Spacing works for concepts as well as facts
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Spacing works for concepts as well as facts

Spaced learning – that is, providing a series of short learning events over time – has been proven effective for teaching facts.

But does it work for high-level concepts, too? Or do learners first need to master a critical mass of conceptual knowledge so they have a context for what follows?

One experiment found that spacing works just fine for teaching concepts.

Learners were given tasks that required conceptual thinking. For example, they were given a series of numbers (e.g., 1, 2, 3, 5, 8, x) and asked to predict the next number.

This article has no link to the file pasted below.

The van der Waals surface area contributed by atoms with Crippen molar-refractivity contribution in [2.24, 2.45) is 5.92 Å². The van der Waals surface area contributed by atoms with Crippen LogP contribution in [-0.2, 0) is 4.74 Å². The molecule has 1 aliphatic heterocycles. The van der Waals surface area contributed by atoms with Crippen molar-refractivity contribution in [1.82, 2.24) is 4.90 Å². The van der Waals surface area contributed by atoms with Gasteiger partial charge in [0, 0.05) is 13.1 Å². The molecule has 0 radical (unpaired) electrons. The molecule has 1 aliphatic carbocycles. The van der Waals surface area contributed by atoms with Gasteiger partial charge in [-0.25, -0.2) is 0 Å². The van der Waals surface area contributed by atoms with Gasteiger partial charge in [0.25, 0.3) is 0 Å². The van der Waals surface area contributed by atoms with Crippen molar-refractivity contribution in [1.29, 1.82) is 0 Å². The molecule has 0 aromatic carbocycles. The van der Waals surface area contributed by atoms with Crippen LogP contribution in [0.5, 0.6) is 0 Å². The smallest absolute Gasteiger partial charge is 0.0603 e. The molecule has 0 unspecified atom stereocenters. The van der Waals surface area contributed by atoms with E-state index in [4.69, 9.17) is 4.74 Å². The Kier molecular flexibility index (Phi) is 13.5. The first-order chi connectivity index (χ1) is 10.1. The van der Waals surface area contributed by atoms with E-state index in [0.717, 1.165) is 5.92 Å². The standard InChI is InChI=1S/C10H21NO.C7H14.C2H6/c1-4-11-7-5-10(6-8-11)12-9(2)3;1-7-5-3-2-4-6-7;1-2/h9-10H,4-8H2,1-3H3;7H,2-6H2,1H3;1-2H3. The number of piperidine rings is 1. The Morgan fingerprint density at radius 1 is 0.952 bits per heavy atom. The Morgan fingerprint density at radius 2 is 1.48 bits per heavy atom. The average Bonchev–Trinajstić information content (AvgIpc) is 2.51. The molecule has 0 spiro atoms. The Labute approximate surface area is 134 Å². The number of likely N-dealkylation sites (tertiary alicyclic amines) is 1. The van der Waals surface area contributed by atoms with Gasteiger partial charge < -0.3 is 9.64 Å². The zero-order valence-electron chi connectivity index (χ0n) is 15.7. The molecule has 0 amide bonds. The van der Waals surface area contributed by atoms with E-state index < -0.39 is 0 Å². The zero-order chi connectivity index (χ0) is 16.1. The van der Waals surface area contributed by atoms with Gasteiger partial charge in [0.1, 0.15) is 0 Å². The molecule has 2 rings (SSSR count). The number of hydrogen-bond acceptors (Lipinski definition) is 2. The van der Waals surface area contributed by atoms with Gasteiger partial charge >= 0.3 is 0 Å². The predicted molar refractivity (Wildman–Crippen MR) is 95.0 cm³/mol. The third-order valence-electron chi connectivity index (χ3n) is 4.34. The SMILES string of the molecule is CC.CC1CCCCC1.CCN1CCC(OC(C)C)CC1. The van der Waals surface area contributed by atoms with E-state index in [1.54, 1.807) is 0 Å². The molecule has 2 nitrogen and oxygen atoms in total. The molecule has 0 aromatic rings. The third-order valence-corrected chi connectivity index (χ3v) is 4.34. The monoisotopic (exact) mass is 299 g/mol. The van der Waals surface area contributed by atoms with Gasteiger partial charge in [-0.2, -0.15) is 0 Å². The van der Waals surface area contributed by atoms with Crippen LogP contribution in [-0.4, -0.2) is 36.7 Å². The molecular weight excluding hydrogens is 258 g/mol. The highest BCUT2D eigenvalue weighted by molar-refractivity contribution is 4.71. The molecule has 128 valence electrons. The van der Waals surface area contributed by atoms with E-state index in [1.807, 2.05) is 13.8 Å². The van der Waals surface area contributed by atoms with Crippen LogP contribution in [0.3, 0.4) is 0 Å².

To get the right answer, they had to do more than feed back facts. They had to figure out the concept behind the series and apply it.

Those who learned these concepts over several sessions did better on a final exam than those who learned them all at once.

Source: McDaniel, M. A., et al. (2013). Effects of spaced versus massed training in function learning. Journal of Experimental Psychology: Learning, Memory, and Cognition. Advance online publication. doi: 10.1037/a0032184.

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